AUDITION, Rachel Schmieder-Gropen

Audition
by Rachel Schmieder-Gropen

She admired my courage, she said 
in a way that made it clear that she
had noticed nothing else.

I did not need her to validate
my humiliation. 

I was there to watch myself
rock and weep, breathe too fast
and cringe in the far corner,
face to the wall, and because
I am not a child I know that 
that is what a child would do.
It is what a soldier would do.

She thinks herself strategic:
here to press a Purple Heart into 
the hollow of my hand. She thinks
I am back from the wars, lungs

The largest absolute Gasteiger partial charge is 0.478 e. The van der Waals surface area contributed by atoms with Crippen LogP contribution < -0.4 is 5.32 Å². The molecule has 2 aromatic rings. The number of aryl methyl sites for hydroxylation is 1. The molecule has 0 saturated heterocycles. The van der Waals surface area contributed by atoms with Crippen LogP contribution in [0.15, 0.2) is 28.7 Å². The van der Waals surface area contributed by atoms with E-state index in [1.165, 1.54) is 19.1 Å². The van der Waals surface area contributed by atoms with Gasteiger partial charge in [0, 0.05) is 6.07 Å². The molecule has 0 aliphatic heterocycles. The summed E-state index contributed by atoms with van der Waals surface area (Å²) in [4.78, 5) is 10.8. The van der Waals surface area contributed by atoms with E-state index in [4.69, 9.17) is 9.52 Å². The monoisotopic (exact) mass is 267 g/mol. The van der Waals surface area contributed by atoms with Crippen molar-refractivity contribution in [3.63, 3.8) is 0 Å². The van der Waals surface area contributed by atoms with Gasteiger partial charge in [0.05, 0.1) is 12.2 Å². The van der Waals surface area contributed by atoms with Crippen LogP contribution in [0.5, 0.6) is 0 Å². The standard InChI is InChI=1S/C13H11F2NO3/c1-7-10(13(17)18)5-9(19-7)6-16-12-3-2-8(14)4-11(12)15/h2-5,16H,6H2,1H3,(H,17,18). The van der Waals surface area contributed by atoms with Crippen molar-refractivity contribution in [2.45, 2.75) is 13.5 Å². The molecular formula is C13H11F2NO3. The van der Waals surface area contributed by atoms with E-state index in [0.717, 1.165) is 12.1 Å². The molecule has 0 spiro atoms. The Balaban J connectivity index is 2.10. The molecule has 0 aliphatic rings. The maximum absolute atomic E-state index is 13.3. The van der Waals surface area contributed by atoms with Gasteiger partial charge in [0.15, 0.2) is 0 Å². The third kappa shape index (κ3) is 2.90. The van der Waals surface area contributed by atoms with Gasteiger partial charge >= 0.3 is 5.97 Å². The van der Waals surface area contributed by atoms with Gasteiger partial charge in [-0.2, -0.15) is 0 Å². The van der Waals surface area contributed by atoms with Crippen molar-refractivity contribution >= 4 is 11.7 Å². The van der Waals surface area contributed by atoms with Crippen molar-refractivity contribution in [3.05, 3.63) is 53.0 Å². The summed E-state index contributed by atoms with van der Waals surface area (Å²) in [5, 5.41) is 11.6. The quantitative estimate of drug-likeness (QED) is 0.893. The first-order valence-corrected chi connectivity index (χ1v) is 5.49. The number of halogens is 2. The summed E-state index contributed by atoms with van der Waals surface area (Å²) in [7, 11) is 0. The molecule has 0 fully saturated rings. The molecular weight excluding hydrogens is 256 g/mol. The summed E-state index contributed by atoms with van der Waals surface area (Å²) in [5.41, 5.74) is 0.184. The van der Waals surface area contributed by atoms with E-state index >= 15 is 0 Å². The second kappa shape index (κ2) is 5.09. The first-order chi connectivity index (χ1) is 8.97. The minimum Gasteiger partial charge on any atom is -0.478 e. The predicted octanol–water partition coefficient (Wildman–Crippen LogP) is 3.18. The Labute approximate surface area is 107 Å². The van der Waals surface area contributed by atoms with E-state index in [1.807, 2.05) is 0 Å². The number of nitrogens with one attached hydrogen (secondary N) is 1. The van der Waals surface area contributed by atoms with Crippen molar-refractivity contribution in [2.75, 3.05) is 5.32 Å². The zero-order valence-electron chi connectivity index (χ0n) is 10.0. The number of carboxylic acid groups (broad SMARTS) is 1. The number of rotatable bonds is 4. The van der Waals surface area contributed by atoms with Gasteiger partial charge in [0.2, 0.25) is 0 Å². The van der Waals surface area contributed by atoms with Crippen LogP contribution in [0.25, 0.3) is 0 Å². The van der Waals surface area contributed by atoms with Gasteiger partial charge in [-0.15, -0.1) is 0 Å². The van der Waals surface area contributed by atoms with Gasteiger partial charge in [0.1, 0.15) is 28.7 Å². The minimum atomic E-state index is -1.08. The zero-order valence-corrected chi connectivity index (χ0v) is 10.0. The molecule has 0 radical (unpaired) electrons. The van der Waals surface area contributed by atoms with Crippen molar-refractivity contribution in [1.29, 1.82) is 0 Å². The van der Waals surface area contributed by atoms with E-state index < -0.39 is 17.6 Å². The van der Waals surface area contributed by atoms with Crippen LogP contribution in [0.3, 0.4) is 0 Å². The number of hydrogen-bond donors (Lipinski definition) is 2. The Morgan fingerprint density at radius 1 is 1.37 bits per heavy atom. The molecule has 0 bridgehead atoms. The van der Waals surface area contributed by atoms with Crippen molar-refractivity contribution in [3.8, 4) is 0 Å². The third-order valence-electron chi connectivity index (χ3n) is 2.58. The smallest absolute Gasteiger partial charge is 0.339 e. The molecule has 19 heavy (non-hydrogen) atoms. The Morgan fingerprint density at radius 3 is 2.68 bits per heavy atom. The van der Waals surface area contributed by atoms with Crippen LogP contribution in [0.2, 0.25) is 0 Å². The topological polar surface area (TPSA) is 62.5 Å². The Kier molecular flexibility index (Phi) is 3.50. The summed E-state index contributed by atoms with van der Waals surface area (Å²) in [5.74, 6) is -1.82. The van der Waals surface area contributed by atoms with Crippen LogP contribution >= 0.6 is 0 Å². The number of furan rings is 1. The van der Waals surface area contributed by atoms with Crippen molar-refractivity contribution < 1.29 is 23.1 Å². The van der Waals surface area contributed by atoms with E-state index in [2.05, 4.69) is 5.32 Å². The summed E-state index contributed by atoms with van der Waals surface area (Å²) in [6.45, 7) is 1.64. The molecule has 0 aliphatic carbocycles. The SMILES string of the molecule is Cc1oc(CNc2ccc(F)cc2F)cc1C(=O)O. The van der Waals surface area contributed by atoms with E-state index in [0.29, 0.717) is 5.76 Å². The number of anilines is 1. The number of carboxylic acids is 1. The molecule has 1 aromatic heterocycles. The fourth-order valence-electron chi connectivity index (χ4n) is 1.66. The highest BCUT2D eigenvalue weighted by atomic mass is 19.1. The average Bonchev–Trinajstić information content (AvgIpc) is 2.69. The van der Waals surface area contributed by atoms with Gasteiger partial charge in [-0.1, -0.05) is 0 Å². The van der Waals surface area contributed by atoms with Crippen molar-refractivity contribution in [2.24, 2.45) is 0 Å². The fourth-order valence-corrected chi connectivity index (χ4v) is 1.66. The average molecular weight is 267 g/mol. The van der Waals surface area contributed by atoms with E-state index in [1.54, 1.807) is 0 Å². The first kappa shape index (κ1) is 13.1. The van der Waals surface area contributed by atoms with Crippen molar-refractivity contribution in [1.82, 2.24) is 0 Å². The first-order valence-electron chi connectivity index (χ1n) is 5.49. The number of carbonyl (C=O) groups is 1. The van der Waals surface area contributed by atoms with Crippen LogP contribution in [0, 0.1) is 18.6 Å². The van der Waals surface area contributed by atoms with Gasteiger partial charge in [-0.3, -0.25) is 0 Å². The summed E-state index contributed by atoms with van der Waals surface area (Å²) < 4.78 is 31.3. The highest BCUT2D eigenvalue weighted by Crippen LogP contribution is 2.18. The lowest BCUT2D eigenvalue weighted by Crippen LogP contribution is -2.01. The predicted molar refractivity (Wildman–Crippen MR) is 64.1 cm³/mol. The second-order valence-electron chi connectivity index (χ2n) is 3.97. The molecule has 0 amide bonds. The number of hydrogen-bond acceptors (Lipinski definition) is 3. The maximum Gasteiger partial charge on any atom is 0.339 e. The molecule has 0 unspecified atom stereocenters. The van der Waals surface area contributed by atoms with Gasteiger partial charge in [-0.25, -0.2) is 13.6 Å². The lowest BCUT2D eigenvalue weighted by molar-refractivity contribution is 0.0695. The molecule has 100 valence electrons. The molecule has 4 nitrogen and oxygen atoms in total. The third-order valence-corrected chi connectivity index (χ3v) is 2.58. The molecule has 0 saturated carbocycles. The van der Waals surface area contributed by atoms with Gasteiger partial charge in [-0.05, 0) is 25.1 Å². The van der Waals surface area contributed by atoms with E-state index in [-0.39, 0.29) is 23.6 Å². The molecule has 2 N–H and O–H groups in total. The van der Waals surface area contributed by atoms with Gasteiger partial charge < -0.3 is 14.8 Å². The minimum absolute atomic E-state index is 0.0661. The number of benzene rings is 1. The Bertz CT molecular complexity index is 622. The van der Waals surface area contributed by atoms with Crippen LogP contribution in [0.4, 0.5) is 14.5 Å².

burnt black and rattling with gas. 

I want to tell her, this was no
foregone conclusion. I did not
walk into this room like a soldier
into a rain of mortars, a martyr
primed for courage.

I want to tell her, I am here to sing.

I want to tell her, calling this 
courage is making the assumption
that my vocal cords are cut.
Rachel Schmieder-Gropen recently received the 2016 Gertrude Claytor Poetry Award from the Academy of American Poets and represented Mount Holyoke College in the 93rd Kathryn Irene Glascock Intercollegiate Poetry Contest. Her poems have appeared in publications including the Bitchin’ Kitsch, the Peeking Cat Poetry Review, Crab Fat Magazine, and the Yellow Chair Review.

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